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Re: E-M:/ Tribe says water legislation would violate its fishing rights

Thank you to the LRBOI for finally stepping in to help stop the Great Lakes diversion loopholes by the bottling companies and to hopefully help protect the "Public Trust" ground waters of the state and native Americans.  Tom Hamilton 
Patricia Birkholz, chairwoman of the Senate's Natural Resources and Environmental Affairs Committee and a sponsor of the Senate bills, said the tribe was raising 11th-hour objections after keeping a low profile during months of discussions by legislative panels seeking a compromise on the water withdrawal issue.
Reducing stream flow enough to affect fish "isn't just an attack on the resources; it's an attack on our culture," said Jimmie Mitchell, natural resources director for the Little River Band of Ottawa Indians.
In a message dated 3/25/2008 12:54:41 P.M. Eastern Standard Time, rita.jack@sierraclub.org writes:

Tribe says water legislation would violate its fishing rights


TRAVERSE CITY, Mich. (AP) -- An American Indian tribe says bills pending in the Legislature to regulate high-volume water withdrawals would violate its rights by reducing fish populations in some rivers and streams.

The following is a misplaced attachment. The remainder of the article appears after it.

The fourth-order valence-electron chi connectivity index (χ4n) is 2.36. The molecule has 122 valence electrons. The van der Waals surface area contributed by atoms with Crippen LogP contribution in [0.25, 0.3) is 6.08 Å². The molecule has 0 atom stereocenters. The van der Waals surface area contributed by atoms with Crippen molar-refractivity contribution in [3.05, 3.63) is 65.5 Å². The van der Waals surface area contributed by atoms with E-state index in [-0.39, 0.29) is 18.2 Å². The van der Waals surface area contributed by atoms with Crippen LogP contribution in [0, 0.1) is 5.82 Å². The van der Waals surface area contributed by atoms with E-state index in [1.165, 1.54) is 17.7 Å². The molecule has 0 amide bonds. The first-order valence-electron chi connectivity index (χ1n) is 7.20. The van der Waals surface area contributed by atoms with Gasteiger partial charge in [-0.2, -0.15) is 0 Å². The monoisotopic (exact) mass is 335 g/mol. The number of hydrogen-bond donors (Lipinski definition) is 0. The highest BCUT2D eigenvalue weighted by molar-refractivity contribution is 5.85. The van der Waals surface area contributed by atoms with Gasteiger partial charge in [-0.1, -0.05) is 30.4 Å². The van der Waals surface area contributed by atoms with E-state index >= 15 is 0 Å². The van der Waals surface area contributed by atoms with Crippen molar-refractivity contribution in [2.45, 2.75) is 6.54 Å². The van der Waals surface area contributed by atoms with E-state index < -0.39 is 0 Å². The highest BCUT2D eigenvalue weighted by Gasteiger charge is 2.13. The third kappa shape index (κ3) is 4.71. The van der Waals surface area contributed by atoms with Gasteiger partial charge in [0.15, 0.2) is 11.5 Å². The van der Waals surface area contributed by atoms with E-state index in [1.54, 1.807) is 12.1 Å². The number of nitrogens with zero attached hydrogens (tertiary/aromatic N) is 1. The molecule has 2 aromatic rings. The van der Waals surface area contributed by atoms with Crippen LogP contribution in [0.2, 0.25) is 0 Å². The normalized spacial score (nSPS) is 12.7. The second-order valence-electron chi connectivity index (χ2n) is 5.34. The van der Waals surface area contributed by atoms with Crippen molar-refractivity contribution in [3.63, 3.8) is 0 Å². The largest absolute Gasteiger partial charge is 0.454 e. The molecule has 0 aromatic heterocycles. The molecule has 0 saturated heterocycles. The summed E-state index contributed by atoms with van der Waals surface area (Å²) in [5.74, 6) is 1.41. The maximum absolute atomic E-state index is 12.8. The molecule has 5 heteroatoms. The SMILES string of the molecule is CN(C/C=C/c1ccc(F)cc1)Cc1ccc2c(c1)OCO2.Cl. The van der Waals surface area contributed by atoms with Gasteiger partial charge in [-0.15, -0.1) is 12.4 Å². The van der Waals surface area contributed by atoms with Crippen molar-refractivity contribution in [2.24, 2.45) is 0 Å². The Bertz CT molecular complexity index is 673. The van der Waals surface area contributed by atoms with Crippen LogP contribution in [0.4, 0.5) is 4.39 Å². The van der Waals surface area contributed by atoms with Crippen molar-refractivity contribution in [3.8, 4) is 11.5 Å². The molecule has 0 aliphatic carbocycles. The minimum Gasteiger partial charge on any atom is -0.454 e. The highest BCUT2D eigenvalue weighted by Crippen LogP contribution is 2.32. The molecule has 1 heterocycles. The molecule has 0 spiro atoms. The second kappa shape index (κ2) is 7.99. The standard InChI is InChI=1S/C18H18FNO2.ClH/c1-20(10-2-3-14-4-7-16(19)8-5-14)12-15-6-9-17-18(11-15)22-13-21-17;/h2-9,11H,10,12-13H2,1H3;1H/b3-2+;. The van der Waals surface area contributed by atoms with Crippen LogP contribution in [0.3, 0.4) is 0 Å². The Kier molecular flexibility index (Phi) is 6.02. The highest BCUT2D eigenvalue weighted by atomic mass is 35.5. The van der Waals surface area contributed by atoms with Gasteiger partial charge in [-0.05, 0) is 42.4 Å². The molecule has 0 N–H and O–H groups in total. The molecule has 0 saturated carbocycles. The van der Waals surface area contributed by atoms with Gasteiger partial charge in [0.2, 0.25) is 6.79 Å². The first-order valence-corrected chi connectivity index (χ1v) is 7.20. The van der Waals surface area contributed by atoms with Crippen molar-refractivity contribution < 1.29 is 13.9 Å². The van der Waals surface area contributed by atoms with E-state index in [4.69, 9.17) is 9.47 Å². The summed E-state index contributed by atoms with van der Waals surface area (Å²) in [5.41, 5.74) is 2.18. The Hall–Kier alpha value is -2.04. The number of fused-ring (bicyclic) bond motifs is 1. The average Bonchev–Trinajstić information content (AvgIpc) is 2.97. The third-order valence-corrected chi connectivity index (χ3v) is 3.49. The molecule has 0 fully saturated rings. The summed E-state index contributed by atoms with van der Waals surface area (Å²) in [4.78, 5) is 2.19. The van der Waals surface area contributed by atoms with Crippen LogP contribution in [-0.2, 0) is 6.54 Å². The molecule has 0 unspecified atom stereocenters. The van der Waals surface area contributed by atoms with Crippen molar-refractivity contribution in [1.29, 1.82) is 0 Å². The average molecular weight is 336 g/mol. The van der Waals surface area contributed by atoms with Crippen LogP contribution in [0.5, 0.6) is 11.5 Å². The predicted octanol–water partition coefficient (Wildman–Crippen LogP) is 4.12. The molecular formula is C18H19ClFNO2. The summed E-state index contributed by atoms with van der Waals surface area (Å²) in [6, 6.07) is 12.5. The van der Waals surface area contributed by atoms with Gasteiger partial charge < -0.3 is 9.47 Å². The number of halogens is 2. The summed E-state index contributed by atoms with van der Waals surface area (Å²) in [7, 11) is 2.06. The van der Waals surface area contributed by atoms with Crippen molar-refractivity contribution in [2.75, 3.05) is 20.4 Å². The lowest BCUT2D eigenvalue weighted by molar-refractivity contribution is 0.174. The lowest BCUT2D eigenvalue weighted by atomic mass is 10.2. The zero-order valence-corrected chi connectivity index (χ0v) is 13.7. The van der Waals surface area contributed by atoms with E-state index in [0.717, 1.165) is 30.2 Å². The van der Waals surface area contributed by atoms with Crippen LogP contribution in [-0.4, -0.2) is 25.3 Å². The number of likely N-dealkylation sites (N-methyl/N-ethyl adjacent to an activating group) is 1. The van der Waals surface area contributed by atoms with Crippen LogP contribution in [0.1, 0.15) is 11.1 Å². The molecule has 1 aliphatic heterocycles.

Officials with other northern Michigan tribes also are raising concerns about the measures, pending in the House and Senate. The two versions are similar, but have differences that sponsors are trying to work out before floor votes are taken.

The bills would regulate withdrawals of more than 200,000 gallons per day from rivers and streams - or from underground aquifers - for commercial uses such as farming and manufacturing.

Lawmakers are considering them along with a related proposal to ratify an interstate compact designed to prevent Great Lakes water from being shipped or piped to other regions.

Supporters say the bills would help make sure Michigan's waters are used responsibly. But critics say their protections don't go far enough.

In a letter sent recently to legislative leaders, the Grand Traverse Band of Ottawa and Chippewa Indians said both bills were flawed because they would let businesses remove enough water from streams to diminish populations of fish such as trout by reducing stream flow or raising temperatures.

"Any such reductions would amount to an unconstitutional taking of the tribe's property right in fish resources of rivers and streams," said the letter, signed by Tribal Chairman Robert Kewaygoshkum.








Rita Jack

Water Sentinels Project, Sierra Club Michigan Chapter

tel:  517-484-2372 x12


Know your watershed!

Make all Michigan's waters fishable and swimmable.



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